Ukrainian civilians flee the Russian attack – POLITICO

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While Russian troops are stepping up their attacks on eastern Ukraine, tens of thousands of civilians have been captured.

Many are unable to evacuate from towns fighting in the Donbas, while others are under heavy shelling not far from the front line. Those who have managed to escape find refuge in the increasingly crowded western Ukraine.

With Russia’s record of destroying cities and accusations that its troops have committed war crimes against civilians, the authorities want people to leave and not ride out the attack at home.

“Some people are careless. Such people think grenades will hit other places than where they are. Some older people are stubborn in the sense that they say, ‘We were born here – and we will die here,'” said Serhiy Gaidai, governor of Luhansk Oblast, to POLITICO in a telephone interview.

He estimated that up to 70,000 out of 330,000 near the front lines of his region have refused to leave their homes despite requests from local officials and the government in Kiev.

The region is the scene of fierce fighting and is part of the territory that Russia on Friday said was its war target in Ukraine, as it appears to be conquering the entire country’s Black Sea coast and the industrial Donbas region to the east.

Not everyone is afraid of the Russians. There is a minority of pro-Moscow people, Gaidai said. “They are waiting for the arrival of ‘the Russian world’.”

‘There are not that many of them, but such people exist. Basically, these people belong to low social classes, they have low incomes, ”he said. “They watch Russian TV around the clock and they are simply zombified.”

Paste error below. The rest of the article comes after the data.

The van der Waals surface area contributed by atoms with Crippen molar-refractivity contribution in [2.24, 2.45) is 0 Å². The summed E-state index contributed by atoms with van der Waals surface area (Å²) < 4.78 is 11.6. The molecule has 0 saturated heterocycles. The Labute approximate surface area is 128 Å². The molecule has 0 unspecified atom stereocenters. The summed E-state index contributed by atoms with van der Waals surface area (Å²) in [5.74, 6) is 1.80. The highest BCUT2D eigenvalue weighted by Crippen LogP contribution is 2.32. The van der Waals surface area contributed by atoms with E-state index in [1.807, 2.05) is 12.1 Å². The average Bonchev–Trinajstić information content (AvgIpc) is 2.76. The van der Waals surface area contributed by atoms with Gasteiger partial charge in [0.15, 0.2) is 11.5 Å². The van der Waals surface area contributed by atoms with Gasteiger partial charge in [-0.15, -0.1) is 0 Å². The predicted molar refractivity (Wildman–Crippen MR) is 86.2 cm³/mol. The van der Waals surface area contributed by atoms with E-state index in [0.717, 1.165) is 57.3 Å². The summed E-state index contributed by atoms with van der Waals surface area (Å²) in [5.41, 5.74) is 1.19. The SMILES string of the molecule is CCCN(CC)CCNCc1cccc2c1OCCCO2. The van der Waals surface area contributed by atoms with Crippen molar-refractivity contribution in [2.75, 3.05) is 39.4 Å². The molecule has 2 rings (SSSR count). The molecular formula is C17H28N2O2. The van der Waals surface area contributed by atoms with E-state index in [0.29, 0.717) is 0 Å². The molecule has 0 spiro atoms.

But for the overwhelming majority, Russia’s ruthless approach to urban warfare is the main driving force that causes them to flee.

Two weeks ago, the 95,000-strong city of Lysychansk came under heavy fire from Russian troops. ‘Ten people were killed in one of the micro-districts. Parts of their bodies lay on the street for all to see. “People in that area evacuated the city immediately,” he said. “But the people living in nearby areas who heard the explosions but did not see the bodies remained in their homes.”

Get people out

The central government in Kiev has found it increasingly difficult to negotiate with Russia on humanitarian corridors that allow civilians to leave war-torn regions. Earlier in the week, the government said it had not been able to secure such corridors for three days in a row.

The most tragic situation is in the besieged Mariupol in the nearby Donetsk region. Out of a pre-war population of 450,000, the Ukrainian authorities estimate that up to 170,000 are still in the city, much of which has been totally destroyed in weeks of shelling and street fighting.

Russian President Vladimir Putin claimed on Thursday that his forces had captured Mariupol, but hundreds of Ukrainian soldiers are still holding out in the massive Azovstal steelworks along with some civilians.

On Thursday, Ukrainian Deputy Prime Minister Iryna Vereshchuk said a humanitarian corridor from the city agreed on Wednesday failed mainly due to Russia’s military commando’s inability to control its forces on the ground.